begin
Result := Result + 'a';
end;

function test2: TArray<byte>;
begin
SetLength(Result, Length(Result) + 1);
end;

begin
writeln(test1); // print a
writeln(test1); // print aa
writeln(test1); // print aaa
writeln(test1); // print aaaa
writeln(Length(test2)); // print 1
writeln(Length(test2)); // print 2
writeln(Length(test2)); // print 3
writeln(Length(test2)); // print 4
end.
=== example end ===

--
Best regards,
Maciej Izak
Marco van de Voort
2018-04-05 11:55:03 UTC
Permalink
Raw Message
In our previous episode, Alexander Klenin said:
> > Simple, straightforward.
> >
> Allow me to yet again to single out this philosophy of
> strongly preferring abstract purity to concrete user experience.
> This is IMHO a significant contributing factor of Pascal decline.

No. Not having something that creates new users is the main reason.

IN-OUT<0

In general, the assumption that the popularity of a development product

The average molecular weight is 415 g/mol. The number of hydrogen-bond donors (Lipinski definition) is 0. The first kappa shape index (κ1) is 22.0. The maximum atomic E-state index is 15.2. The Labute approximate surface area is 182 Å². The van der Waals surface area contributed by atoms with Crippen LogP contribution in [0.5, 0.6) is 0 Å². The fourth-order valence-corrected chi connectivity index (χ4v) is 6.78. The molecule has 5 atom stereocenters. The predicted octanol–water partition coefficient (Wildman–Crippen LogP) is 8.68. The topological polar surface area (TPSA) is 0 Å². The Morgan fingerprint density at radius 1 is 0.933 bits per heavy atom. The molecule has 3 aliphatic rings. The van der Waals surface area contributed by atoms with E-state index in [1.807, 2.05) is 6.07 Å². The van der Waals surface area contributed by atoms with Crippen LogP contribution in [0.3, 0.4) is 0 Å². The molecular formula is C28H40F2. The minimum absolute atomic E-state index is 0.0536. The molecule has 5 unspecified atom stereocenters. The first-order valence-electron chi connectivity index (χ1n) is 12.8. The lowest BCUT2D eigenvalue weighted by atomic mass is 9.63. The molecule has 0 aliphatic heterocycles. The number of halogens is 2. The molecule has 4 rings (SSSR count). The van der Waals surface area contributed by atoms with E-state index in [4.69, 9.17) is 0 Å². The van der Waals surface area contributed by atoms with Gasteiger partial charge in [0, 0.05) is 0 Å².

is mainly dependent on language is already faulty.

> I would not argue this specific point (although I quite agree with Ondrej),
> I just want to remind that the cost in terms of diminishing userbase
> is real, and that makes me sad.

I'm with Michael.
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Ched
2018-04-05 14:13:42 UTC
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Raw Message
Hello,

Le 05.04.2018 à 11:55, Marco van de Voort a écrit :
> In our previous episode, Alexander Klenin said:
>>
>> Allow me to yet again to single out this philosophy of
>> strongly preferring abstract purity to concrete user experience.
>> This is IMHO a significant contributing factor of Pascal decline.
>
> No. Not having something that creates new users is the main reason.
>
> IN-OUT<0
>
> In general, the assumption that the popularity of a development product
> is mainly dependent on language is already faulty.

Hélas, the language which is currently gaining popularity is Python. Even Java is loosing popularity.
But Python is not compiled and not suited for large programs (my own opinion). I rest with my favourite
language : (Free)Pascal :)

https://www.tiobe.com/tiobe-index/
https://pypl.github.io/PYPL.html?country=FR

Cheers, Ched'